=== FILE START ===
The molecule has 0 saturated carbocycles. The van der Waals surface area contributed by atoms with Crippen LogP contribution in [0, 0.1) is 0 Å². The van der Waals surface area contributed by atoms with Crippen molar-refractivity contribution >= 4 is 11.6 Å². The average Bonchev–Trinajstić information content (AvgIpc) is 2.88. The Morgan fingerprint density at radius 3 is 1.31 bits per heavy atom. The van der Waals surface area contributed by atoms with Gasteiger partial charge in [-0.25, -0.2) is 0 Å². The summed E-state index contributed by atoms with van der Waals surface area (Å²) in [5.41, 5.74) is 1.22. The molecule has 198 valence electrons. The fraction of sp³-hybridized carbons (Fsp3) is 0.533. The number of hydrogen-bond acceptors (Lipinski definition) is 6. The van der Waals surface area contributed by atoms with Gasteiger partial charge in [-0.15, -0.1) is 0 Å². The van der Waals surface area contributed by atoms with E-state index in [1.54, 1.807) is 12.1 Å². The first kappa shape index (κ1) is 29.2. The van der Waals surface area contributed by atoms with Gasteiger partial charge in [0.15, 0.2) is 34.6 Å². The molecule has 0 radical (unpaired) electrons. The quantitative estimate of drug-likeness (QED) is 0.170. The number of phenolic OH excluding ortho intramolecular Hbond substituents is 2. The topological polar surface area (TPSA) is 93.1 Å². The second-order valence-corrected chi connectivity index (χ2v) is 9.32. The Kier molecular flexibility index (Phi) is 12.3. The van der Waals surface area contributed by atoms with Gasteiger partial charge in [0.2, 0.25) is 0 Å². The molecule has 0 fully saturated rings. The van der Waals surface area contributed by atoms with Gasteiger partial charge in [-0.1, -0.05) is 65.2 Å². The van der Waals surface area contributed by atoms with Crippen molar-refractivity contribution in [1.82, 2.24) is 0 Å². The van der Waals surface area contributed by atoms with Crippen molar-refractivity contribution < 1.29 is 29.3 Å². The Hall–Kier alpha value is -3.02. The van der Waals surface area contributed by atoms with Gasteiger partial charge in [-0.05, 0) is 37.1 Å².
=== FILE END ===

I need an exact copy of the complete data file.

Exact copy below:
The molecule has 0 saturated carbocycles. The van der Waals surface area contributed by atoms with Crippen LogP contribution in [0, 0.1) is 0 Å². The van der Waals surface area contributed by atoms with Crippen molar-refractivity contribution >= 4 is 11.6 Å². The average Bonchev–Trinajstić information content (AvgIpc) is 2.88. The Morgan fingerprint density at radius 3 is 1.31 bits per heavy atom. The van der Waals surface area contributed by atoms with Gasteiger partial charge in [-0.25, -0.2) is 0 Å². The summed E-state index contributed by atoms with van der Waals surface area (Å²) in [5.41, 5.74) is 1.22. The molecule has 198 valence electrons. The fraction of sp³-hybridized carbons (Fsp3) is 0.533. The number of hydrogen-bond acceptors (Lipinski definition) is 6. The van der Waals surface area contributed by atoms with Gasteiger partial charge in [-0.15, -0.1) is 0 Å². The van der Waals surface area contributed by atoms with E-state index in [1.54, 1.807) is 12.1 Å². The first kappa shape index (κ1) is 29.2. The van der Waals surface area contributed by atoms with Gasteiger partial charge in [0.15, 0.2) is 34.6 Å². The molecule has 0 radical (unpaired) electrons. The quantitative estimate of drug-likeness (QED) is 0.170. The number of phenolic OH excluding ortho intramolecular Hbond substituents is 2. The topological polar surface area (TPSA) is 93.1 Å². The second-order valence-corrected chi connectivity index (χ2v) is 9.32. The Kier molecular flexibility index (Phi) is 12.3. The van der Waals surface area contributed by atoms with Gasteiger partial charge in [0.2, 0.25) is 0 Å². The molecule has 0 fully saturated rings. The van der Waals surface area contributed by atoms with Gasteiger partial charge in [-0.1, -0.05) is 65.2 Å². The van der Waals surface area contributed by atoms with Crippen molar-refractivity contribution in [1.82, 2.24) is 0 Å². The van der Waals surface area contributed by atoms with Crippen molar-refractivity contribution < 1.29 is 29.3 Å². The Hall–Kier alpha value is -3.02. The van der Waals surface area contributed by atoms with Gasteiger partial charge in [-0.05, 0) is 37.1 Å².